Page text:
Guest Essays
Page 10 of 14

IN DEFENSE OF TARA
by James Jaeger

Tara King was no Emma Peel. Well, that has been said before. But has a "thank goodness" ever come after that statement? It does now. Thank goodness! Sure, the producers and writers could have come up with a carbon copy of the amazing Emma Peel (and let's face it, Emma was pretty much a copy of Cathy). They instead decided to come up with a completely different kind of character: a young, single, beautiful, brilliant woman who had nearly completed her training as an agent. She was not a "talented amateur", but a professional agent—true, still rough around the edges—but an actual agent in Steed's "organization". She was given her own assignments and not always paired with Steed, which, in a way, made her more Steed's equal than Peel or Gale ever were. Sure, she was youthful and a little nave at first, but that left room for character development. And the character did grow and change in the thirty or so episodes in which she appeared—something the Gale and Peel Characters never did.

Perhaps I am the only one brave enough to say this, but Tara King is my favorite of Steed's partners. There it is—out in the open. People seem to be complaining most about Tara's fighting skills and her apparent "helplessness". Have these people ever watched any of these episodes? Let's not forget that the first time we meet Tara, she tackles Steed to the ground—Steed, mind you! (Don't you dare edit out that exclamation point.) She is a trained fighter and an inventive one, using not only judo and karate, but also buckets, piano tops, telescopes, and yes, even a rock in her purse—whatever gets the job done the most efficiently. There are very few episodes where she doesn't clobber a diabolical mastermind or enemy agent. Also, count up the number of times Steed rescues Emma and the number of times he rescues Tara. I think you'll be surprised. The numbers aren't all that different. Tara saves Steed's neck on several occasions too.

There is, I will admit, a big difference between King and Peel's fighting styles, and I think I've finally figured it out. It isn't a matter of ability (just watch "All Done with Mirrors" or "The Rotters"), but rather it is a matter of why they fight. Here is my theory: Peel couldn't have cared less about the mystery or the cases themselves. That part was boring and humdrum to her. Peel simply wanted a legitimate reason to engage in physical combat. Watch Emma's eyes when she fights. They take on a maniacal and disturbingly sexual gleam (a brilliant character choice on Rigg's part). At any moment, Emma might be killed, and—let's face it—she's getting off on it.

Tara, on the other hand, fights to stay alive and to get the job done. She doesn't want to fight, but she knows she has to in her line of work. But why does she do the job? Again, the exact opposite of Emma—Tara loves the actual cases. She loves the mystery and adventure. Look at "All Done with Mirrors" again. Tara is vibrantly alive and enthused when first tracking down clues at the laboratory. Later, at the lighthouse, she goes "charging in" and strikes dynamic poses while questioning the imposter Major. One can tell that she loves playing Nancy Drew and that the assignment truly is a game to her. Unlike Nancy Drew however, the bad guys end up with bullets in their chests or rakes in their backs. But for even greater telling character development, note how, after her opponent dies with the rake in his back, Tara walks away and turns briefly back to the body. She is troubled that she has killed another human being, but it's part of the job, and the mystery must be solved.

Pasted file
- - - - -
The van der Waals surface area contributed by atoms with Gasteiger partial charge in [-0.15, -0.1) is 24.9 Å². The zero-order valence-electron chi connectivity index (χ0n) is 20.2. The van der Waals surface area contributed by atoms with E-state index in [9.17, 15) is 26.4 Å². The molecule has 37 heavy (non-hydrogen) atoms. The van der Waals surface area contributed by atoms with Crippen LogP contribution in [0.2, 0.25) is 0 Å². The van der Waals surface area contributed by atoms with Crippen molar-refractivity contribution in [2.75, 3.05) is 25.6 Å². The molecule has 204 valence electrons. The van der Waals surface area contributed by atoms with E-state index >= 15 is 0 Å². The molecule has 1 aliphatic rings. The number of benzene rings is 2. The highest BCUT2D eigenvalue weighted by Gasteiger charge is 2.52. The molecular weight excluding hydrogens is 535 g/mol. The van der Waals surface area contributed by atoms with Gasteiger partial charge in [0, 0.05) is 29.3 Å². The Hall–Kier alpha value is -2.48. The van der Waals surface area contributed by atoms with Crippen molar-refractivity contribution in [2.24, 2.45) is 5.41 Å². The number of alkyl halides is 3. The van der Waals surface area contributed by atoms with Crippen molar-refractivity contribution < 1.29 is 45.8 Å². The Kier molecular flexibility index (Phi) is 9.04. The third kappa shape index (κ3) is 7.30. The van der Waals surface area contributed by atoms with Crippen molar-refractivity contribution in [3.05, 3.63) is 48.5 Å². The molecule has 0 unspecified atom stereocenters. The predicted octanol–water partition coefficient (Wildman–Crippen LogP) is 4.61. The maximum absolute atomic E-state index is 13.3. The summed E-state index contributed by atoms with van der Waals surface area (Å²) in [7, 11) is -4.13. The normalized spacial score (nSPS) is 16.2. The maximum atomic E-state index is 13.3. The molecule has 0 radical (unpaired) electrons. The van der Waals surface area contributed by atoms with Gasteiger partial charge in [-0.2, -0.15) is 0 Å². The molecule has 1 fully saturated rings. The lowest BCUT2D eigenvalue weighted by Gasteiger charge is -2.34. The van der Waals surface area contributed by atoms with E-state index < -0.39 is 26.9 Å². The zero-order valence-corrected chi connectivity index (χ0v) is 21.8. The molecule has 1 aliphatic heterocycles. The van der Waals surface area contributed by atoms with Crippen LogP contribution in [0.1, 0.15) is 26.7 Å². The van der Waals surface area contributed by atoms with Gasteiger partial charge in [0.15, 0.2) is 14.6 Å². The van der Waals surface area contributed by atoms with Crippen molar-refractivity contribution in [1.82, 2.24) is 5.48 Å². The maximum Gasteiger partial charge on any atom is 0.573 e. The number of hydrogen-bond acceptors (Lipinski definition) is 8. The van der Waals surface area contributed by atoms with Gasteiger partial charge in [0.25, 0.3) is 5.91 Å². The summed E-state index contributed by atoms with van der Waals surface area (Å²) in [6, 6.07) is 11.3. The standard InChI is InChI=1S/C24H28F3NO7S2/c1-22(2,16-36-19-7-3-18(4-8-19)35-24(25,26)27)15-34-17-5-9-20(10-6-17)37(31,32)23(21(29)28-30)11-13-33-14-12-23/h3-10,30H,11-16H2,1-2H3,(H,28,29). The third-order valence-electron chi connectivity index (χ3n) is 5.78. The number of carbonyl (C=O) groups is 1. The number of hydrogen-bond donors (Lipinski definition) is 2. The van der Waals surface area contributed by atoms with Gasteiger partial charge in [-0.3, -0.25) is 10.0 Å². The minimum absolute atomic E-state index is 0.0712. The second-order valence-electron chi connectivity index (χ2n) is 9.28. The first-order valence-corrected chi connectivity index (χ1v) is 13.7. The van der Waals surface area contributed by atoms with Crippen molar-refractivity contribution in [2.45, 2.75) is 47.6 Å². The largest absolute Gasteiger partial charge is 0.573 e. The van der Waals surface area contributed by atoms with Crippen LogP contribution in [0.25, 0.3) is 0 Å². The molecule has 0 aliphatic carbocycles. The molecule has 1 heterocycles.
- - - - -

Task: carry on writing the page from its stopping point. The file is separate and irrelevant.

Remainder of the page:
As great as Diana Rigg and the character of Mrs. Peel were, Tara (in my opinion) was a much more interesting character. We root for her. I think even the Tara bashers root for her on some level. She grows as a character—from a brilliant though inexperienced agent to a sophisticated and more than worthy partner to John Steed. There is all this talk of how infatuated Tara was with Steed, but, let's face it, Steed loved Tara. He loved her in a way he never loved Mrs. Peel and certainly never Mrs. Gayle. He'd rush in to rescue Tara even when she didn't need to be rescued. Perhaps their open affection for each other and Tara's frank respect for Steed have created this false sense of Tara being helpless or a bad fighter. If you watch her fight scenes, you'll see this isn't true. Heck, she jumps into the fight when she's tied up! She even knocked a guy out using only her thighs. I don't recall Emma Peel ever doing that.

Linda Thorson is a great actress, and has appeared to rave reviews on stage and screen (both big and small) despite the stigma of being Diana Rigg's replacement on the Avengers. Ms. Thorson and Miss King both deserve more respect than they have been accorded by fickle fans who have treated her as a child would a young and vivacious stepmother. Maybe, with all the time that's past since her "marriage" to our favorite show after Diana Rigg left, we can look back and realize that Tara was pretty cool after all. By the way, the "King" adventures were the highest-rated Avengers episodes in England. The Brits loved her. I love her, too. As for the quality of the King shows, I think most of them were pretty great. The loss of sophistication and atmosphere, in my opinion, came with going from black and white film to color. And although I believe Tara's character (and her "mod" apartment) was much too alive and vibrant not to be filmed in color, if "Invasion of the Earthmen" had been shot in black and white, none of you Tara bashers would have hated it nearly as much. There—I've said it, but that's an even bigger argument for another time.

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Page last modified: 5 May 2017.

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